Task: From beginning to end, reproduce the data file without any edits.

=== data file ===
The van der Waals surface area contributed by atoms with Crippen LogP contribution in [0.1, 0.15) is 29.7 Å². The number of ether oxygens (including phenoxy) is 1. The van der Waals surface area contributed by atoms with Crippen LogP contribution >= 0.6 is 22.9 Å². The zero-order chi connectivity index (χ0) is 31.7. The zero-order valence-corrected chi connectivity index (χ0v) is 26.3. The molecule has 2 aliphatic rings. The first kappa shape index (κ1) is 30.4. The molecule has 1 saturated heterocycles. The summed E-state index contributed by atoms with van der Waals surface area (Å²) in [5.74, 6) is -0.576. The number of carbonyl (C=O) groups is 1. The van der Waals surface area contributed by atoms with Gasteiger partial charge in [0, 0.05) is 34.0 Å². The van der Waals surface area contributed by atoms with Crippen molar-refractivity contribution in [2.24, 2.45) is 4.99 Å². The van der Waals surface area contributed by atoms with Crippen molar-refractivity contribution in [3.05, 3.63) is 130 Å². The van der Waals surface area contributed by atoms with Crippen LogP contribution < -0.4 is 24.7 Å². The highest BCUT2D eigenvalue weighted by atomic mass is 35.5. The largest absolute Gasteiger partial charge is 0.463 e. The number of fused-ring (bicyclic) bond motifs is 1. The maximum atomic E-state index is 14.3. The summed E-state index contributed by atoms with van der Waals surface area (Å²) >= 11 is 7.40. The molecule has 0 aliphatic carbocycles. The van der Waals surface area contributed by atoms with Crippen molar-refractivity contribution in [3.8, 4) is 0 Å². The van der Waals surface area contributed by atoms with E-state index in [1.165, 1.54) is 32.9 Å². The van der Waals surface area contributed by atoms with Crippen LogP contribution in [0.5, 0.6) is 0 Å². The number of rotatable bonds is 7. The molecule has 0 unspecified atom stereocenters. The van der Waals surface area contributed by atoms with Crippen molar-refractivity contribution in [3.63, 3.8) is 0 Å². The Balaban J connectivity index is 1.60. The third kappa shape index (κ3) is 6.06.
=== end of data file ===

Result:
The van der Waals surface area contributed by atoms with Crippen LogP contribution in [0.1, 0.15) is 29.7 Å². The number of ether oxygens (including phenoxy) is 1. The van der Waals surface area contributed by atoms with Crippen LogP contribution >= 0.6 is 22.9 Å². The zero-order chi connectivity index (χ0) is 31.7. The zero-order valence-corrected chi connectivity index (χ0v) is 26.3. The molecule has 2 aliphatic rings. The first kappa shape index (κ1) is 30.4. The molecule has 1 saturated heterocycles. The summed E-state index contributed by atoms with van der Waals surface area (Å²) in [5.74, 6) is -0.576. The number of carbonyl (C=O) groups is 1. The van der Waals surface area contributed by atoms with Gasteiger partial charge in [0, 0.05) is 34.0 Å². The van der Waals surface area contributed by atoms with Crippen molar-refractivity contribution in [2.24, 2.45) is 4.99 Å². The van der Waals surface area contributed by atoms with Crippen molar-refractivity contribution in [3.05, 3.63) is 130 Å². The van der Waals surface area contributed by atoms with Crippen LogP contribution < -0.4 is 24.7 Å². The highest BCUT2D eigenvalue weighted by atomic mass is 35.5. The largest absolute Gasteiger partial charge is 0.463 e. The number of fused-ring (bicyclic) bond motifs is 1. The maximum atomic E-state index is 14.3. The summed E-state index contributed by atoms with van der Waals surface area (Å²) >= 11 is 7.40. The molecule has 0 aliphatic carbocycles. The van der Waals surface area contributed by atoms with Crippen molar-refractivity contribution in [3.8, 4) is 0 Å². The van der Waals surface area contributed by atoms with E-state index in [1.165, 1.54) is 32.9 Å². The van der Waals surface area contributed by atoms with Crippen LogP contribution in [0.5, 0.6) is 0 Å². The number of rotatable bonds is 7. The molecule has 0 unspecified atom stereocenters. The van der Waals surface area contributed by atoms with Crippen molar-refractivity contribution in [3.63, 3.8) is 0 Å². The Balaban J connectivity index is 1.60. The third kappa shape index (κ3) is 6.06.